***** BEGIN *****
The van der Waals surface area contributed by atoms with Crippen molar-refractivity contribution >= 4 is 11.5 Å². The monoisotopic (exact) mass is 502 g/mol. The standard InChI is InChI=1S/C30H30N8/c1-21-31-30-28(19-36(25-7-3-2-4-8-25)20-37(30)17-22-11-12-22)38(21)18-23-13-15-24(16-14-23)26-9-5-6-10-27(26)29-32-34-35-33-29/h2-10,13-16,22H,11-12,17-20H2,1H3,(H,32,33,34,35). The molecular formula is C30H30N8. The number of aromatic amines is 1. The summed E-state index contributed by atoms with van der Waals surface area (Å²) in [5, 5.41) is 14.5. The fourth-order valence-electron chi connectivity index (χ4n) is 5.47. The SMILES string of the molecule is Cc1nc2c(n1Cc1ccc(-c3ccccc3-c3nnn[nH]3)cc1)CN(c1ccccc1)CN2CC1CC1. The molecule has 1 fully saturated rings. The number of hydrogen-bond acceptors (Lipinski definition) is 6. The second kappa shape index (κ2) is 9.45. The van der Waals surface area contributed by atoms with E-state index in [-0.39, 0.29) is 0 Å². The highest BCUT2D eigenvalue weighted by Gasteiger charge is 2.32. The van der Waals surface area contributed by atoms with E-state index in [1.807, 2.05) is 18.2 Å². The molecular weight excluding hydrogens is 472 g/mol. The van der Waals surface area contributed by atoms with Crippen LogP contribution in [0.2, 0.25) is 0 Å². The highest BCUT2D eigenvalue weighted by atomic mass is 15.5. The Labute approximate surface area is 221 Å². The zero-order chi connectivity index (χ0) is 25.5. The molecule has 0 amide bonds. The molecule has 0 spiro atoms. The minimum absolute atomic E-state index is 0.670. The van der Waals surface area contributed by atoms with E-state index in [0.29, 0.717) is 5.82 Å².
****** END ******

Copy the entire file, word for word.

The van der Waals surface area contributed by atoms with Crippen molar-refractivity contribution >= 4 is 11.5 Å². The monoisotopic (exact) mass is 502 g/mol. The standard InChI is InChI=1S/C30H30N8/c1-21-31-30-28(19-36(25-7-3-2-4-8-25)20-37(30)17-22-11-12-22)38(21)18-23-13-15-24(16-14-23)26-9-5-6-10-27(26)29-32-34-35-33-29/h2-10,13-16,22H,11-12,17-20H2,1H3,(H,32,33,34,35). The molecular formula is C30H30N8. The number of aromatic amines is 1. The summed E-state index contributed by atoms with van der Waals surface area (Å²) in [5, 5.41) is 14.5. The fourth-order valence-electron chi connectivity index (χ4n) is 5.47. The SMILES string of the molecule is Cc1nc2c(n1Cc1ccc(-c3ccccc3-c3nnn[nH]3)cc1)CN(c1ccccc1)CN2CC1CC1. The molecule has 1 fully saturated rings. The number of hydrogen-bond acceptors (Lipinski definition) is 6. The second kappa shape index (κ2) is 9.45. The van der Waals surface area contributed by atoms with E-state index in [-0.39, 0.29) is 0 Å². The highest BCUT2D eigenvalue weighted by Gasteiger charge is 2.32. The van der Waals surface area contributed by atoms with E-state index in [1.807, 2.05) is 18.2 Å². The molecular weight excluding hydrogens is 472 g/mol. The van der Waals surface area contributed by atoms with Crippen LogP contribution in [0.2, 0.25) is 0 Å². The highest BCUT2D eigenvalue weighted by atomic mass is 15.5. The Labute approximate surface area is 221 Å². The zero-order chi connectivity index (χ0) is 25.5. The molecule has 0 amide bonds. The molecule has 0 spiro atoms. The minimum absolute atomic E-state index is 0.670. The van der Waals surface area contributed by atoms with E-state index in [0.29, 0.717) is 5.82 Å².